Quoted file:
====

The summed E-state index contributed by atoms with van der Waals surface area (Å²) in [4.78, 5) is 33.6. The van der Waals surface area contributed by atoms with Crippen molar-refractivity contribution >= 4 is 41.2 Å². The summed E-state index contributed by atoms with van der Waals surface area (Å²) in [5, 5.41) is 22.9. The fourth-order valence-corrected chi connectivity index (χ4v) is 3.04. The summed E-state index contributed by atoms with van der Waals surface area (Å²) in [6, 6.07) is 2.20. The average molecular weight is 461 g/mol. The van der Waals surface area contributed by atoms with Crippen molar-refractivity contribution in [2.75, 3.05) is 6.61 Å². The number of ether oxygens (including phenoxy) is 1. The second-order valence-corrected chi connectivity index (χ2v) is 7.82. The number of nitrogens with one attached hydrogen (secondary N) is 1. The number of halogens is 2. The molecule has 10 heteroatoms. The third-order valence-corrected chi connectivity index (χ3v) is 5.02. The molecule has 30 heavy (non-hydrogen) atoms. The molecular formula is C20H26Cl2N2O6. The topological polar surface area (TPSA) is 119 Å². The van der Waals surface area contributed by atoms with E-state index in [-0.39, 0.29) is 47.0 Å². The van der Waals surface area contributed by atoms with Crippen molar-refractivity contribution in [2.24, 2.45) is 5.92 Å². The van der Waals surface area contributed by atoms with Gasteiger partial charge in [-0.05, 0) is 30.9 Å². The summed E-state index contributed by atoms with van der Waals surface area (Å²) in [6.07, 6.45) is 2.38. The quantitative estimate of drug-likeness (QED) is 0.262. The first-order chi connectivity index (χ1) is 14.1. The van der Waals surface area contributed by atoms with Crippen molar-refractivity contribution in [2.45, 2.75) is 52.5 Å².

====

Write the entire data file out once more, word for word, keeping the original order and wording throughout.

The summed E-state index contributed by atoms with van der Waals surface area (Å²) in [4.78, 5) is 33.6. The van der Waals surface area contributed by atoms with Crippen molar-refractivity contribution >= 4 is 41.2 Å². The summed E-state index contributed by atoms with van der Waals surface area (Å²) in [5, 5.41) is 22.9. The fourth-order valence-corrected chi connectivity index (χ4v) is 3.04. The summed E-state index contributed by atoms with van der Waals surface area (Å²) in [6, 6.07) is 2.20. The average molecular weight is 461 g/mol. The van der Waals surface area contributed by atoms with Crippen molar-refractivity contribution in [2.75, 3.05) is 6.61 Å². The number of ether oxygens (including phenoxy) is 1. The second-order valence-corrected chi connectivity index (χ2v) is 7.82. The number of nitrogens with one attached hydrogen (secondary N) is 1. The number of halogens is 2. The molecule has 10 heteroatoms. The third-order valence-corrected chi connectivity index (χ3v) is 5.02. The molecule has 30 heavy (non-hydrogen) atoms. The molecular formula is C20H26Cl2N2O6. The topological polar surface area (TPSA) is 119 Å². The van der Waals surface area contributed by atoms with E-state index in [-0.39, 0.29) is 47.0 Å². The van der Waals surface area contributed by atoms with Crippen molar-refractivity contribution in [2.24, 2.45) is 5.92 Å². The van der Waals surface area contributed by atoms with Gasteiger partial charge in [-0.05, 0) is 30.9 Å². The summed E-state index contributed by atoms with van der Waals surface area (Å²) in [6.07, 6.45) is 2.38. The quantitative estimate of drug-likeness (QED) is 0.262. The first-order chi connectivity index (χ1) is 14.1. The van der Waals surface area contributed by atoms with Crippen molar-refractivity contribution in [2.45, 2.75) is 52.5 Å².